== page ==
Concealed Emotions

Two forces control every investment market: 1) money is emotional, 2) most people don’t think they’re emotional.

But it’s not denial. Most of us just have a bad sense of what emotions look like.

The picture of the emotional investor you may have in your head is the poor sap literally crying over losses. Or the maniac taking out a second mortgage to bet on a penny stock. As long as you can say, “That’s not me,” you can tell yourself you’re an unemotional investor.

And you’re probably wrong.

An emotion is just the gap between what you think could happen and what could possibly happen. Which is a whole lot of stuff. And it comes in a whole lot of forms, some of which aren’t obvious.

Forecasting is an emotion because it relies on things staying the same, which people often want because it supports their existing views, or things changing, which people often want because it supports their existing views. You forecast either because you want to know the future, or you want other people to think you know the future. And it’s nearly impossible to divorce the potential glory and loss from that when making uncertain assumptions. A truly unemotional person is hesitant to forecast to begin with.

Confidence is an emotion because it relies on an assumption that whatever skills you have today will be adequate and relevant in the future. The most powerful skills – ones that create outlier success – tend to be niche. And niche skills have two attributes: Since they’re rare, they make you confident, because being good at something few others can do gives the impression that you’re immune to competition. But since they’re niche, they’re the most susceptible to change and extinction. Grinding patiently in a library was an investment skill until all annual reports were digitized. Then being a spreadsheet master was a skill, until every investment banker used the same models. Men likely got an inflated sense of their work worth during the thousands of years when muscles determined productivity, vs. the current world where things like communication and empathy play a bigger role.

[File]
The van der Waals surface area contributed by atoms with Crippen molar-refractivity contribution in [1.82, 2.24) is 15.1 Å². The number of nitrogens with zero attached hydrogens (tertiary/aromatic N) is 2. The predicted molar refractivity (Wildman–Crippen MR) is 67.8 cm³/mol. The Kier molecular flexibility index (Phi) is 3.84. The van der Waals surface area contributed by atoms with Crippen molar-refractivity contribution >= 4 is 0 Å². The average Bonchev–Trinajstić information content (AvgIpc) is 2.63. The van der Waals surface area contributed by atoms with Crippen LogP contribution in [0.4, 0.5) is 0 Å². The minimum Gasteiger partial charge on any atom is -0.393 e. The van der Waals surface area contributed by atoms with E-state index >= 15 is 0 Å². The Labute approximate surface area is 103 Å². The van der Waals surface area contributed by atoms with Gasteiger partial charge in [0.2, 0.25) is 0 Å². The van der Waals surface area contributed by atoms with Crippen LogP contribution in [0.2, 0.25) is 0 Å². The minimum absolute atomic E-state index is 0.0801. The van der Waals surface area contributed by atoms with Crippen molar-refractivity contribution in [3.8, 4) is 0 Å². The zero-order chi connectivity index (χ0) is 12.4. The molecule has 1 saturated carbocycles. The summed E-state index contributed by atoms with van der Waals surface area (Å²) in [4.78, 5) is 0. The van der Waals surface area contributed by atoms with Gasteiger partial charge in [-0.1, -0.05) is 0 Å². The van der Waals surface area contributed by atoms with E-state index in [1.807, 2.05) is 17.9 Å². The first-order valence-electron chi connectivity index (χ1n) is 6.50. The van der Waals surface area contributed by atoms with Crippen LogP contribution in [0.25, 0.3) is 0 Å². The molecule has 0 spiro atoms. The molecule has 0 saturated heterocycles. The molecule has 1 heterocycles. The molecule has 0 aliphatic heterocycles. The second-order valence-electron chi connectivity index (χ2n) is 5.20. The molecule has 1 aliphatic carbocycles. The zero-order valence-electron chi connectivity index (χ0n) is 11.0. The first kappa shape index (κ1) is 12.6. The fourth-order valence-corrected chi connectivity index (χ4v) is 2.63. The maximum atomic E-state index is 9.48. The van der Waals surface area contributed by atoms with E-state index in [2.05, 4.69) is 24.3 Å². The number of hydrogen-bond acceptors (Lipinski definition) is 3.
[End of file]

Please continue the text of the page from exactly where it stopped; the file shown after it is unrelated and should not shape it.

Any degree of optimism or pessimism is an emotion because it relies on assuming you know how people will behave. Which, historically, is one hell of a flier. Most of the field of history is devoted to telling stories about groups of people who didn’t behave as expected. You can say the odds of optimism or pessimism are in your favor, and you may be right. But how people size up odds is often tied to their preconceived view of a topic, which itself is an emotion. And most probabilities are less than 100, so even when you make a good bet you’ll occasionally end up on the wrong side. That requires dealing with loss in the face of making a good decision, which so few people have mastered – the natural reaction is giving up or changing your position even when you made a good decision that ended in a bad outcome.

Goals are emotional because you’re anticipating a future where things are better than today, or avoiding a situation where they could be worse than today. The point of a goal is managing regret, and regret is an emotion. So any time you save for retirement, or your kids’ education, or imagine a world where you’re out of debt, you’re diving into a world filled with overconfidence in how you’ll feel when a goal is met, or potential disappointment when they aren’t.

Ambition is an emotion for the same reason author Tali Sharot says optimism is a rational form of ignorance:

It protects us from accurately perceiving the pain and difficulties the future undoubtedly holds, and it may defend us from viewing our options in life as somewhat limited. As a result, stress and anxiety are reduced, physical and mental health are improved, and the motivation to act and be productive is enhanced. In order to progress, we need to be able to imagine alternative realities — not just any old realities, but better ones, and we need to believe them to be possible.

Comparison is an emotion because when you measure your wealth or returns against other people you likely discount the effect luck has on results, since luck is hard to measure and rude to imply when analyzing others.

None of these are the picture of an emotional wreck. They’re the day-to-day norm of good investing. But it’s all emotional. It’s why Munger says, “How could economics not be behavioral? If it isn’t behavioral, what the hell is it?”

James Grant put it differently: “To suppose that the value of a stock is determined purely by a corporation’s earnings is to forget that people have burned witches, gone to war on a whim, risen to the defense of Joseph Stalin, and believed Orson Welles when he told them over the radio that the Martians had landed.”

More:

The Psychology of Money

Casualties of Your Own Success

Rules in the Textbooks, Guidelines in the Trenches


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